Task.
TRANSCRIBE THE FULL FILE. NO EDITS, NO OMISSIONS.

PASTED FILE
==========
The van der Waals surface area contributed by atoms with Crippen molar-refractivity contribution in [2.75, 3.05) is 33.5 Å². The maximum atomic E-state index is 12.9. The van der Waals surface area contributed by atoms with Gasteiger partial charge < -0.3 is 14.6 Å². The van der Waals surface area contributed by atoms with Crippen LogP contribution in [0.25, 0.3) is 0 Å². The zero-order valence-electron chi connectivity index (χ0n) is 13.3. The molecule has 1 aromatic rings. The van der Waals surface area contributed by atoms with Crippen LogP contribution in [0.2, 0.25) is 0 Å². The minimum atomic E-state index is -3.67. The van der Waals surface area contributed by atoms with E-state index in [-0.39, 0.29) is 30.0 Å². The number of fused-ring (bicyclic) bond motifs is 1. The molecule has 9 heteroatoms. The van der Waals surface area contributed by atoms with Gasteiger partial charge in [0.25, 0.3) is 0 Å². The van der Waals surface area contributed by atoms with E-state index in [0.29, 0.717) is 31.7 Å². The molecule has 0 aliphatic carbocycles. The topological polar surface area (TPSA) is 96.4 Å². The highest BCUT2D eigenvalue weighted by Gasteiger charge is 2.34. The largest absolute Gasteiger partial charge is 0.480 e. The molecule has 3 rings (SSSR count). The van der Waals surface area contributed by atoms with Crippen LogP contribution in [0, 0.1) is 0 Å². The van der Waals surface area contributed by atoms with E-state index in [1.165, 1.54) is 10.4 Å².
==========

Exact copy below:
The van der Waals surface area contributed by atoms with Crippen molar-refractivity contribution in [2.75, 3.05) is 33.5 Å². The maximum atomic E-state index is 12.9. The van der Waals surface area contributed by atoms with Gasteiger partial charge < -0.3 is 14.6 Å². The van der Waals surface area contributed by atoms with Crippen LogP contribution in [0.25, 0.3) is 0 Å². The zero-order valence-electron chi connectivity index (χ0n) is 13.3. The molecule has 1 aromatic rings. The van der Waals surface area contributed by atoms with Crippen LogP contribution in [0.2, 0.25) is 0 Å². The minimum atomic E-state index is -3.67. The van der Waals surface area contributed by atoms with E-state index in [-0.39, 0.29) is 30.0 Å². The number of fused-ring (bicyclic) bond motifs is 1. The molecule has 9 heteroatoms. The van der Waals surface area contributed by atoms with Gasteiger partial charge in [0.25, 0.3) is 0 Å². The van der Waals surface area contributed by atoms with E-state index in [0.29, 0.717) is 31.7 Å². The molecule has 0 aliphatic carbocycles. The topological polar surface area (TPSA) is 96.4 Å². The highest BCUT2D eigenvalue weighted by Gasteiger charge is 2.34. The largest absolute Gasteiger partial charge is 0.480 e. The molecule has 3 rings (SSSR count). The van der Waals surface area contributed by atoms with Crippen LogP contribution in [0, 0.1) is 0 Å². The van der Waals surface area contributed by atoms with E-state index in [1.165, 1.54) is 10.4 Å².